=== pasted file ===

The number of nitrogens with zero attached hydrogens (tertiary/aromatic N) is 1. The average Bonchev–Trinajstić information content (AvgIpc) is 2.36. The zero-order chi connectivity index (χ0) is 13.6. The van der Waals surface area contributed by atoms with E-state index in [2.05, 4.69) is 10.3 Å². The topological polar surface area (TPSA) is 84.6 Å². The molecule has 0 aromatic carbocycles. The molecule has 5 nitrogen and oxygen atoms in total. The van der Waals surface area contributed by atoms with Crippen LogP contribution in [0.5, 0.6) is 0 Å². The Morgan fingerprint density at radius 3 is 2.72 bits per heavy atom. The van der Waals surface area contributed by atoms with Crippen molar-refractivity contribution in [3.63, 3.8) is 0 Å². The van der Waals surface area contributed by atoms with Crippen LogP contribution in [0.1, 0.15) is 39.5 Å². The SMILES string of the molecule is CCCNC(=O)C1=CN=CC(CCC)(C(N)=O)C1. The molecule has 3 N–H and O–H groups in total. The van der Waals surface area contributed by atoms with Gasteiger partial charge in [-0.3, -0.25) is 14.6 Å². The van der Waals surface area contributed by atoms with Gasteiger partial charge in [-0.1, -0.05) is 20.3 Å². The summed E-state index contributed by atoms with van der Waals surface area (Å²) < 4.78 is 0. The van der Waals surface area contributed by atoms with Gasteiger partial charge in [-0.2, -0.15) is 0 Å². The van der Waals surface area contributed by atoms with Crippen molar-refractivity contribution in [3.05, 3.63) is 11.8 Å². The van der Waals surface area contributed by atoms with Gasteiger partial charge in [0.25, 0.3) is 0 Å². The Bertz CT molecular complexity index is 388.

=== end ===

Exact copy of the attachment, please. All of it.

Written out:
The number of nitrogens with zero attached hydrogens (tertiary/aromatic N) is 1. The average Bonchev–Trinajstić information content (AvgIpc) is 2.36. The zero-order chi connectivity index (χ0) is 13.6. The van der Waals surface area contributed by atoms with E-state index in [2.05, 4.69) is 10.3 Å². The topological polar surface area (TPSA) is 84.6 Å². The molecule has 0 aromatic carbocycles. The molecule has 5 nitrogen and oxygen atoms in total. The van der Waals surface area contributed by atoms with Crippen LogP contribution in [0.5, 0.6) is 0 Å². The Morgan fingerprint density at radius 3 is 2.72 bits per heavy atom. The van der Waals surface area contributed by atoms with Crippen molar-refractivity contribution in [3.63, 3.8) is 0 Å². The van der Waals surface area contributed by atoms with Crippen LogP contribution in [0.1, 0.15) is 39.5 Å². The SMILES string of the molecule is CCCNC(=O)C1=CN=CC(CCC)(C(N)=O)C1. The molecule has 3 N–H and O–H groups in total. The van der Waals surface area contributed by atoms with Gasteiger partial charge in [-0.3, -0.25) is 14.6 Å². The van der Waals surface area contributed by atoms with Gasteiger partial charge in [-0.1, -0.05) is 20.3 Å². The summed E-state index contributed by atoms with van der Waals surface area (Å²) < 4.78 is 0. The van der Waals surface area contributed by atoms with Gasteiger partial charge in [-0.2, -0.15) is 0 Å². The van der Waals surface area contributed by atoms with Crippen molar-refractivity contribution in [3.05, 3.63) is 11.8 Å². The van der Waals surface area contributed by atoms with Gasteiger partial charge in [0.25, 0.3) is 0 Å². The Bertz CT molecular complexity index is 388.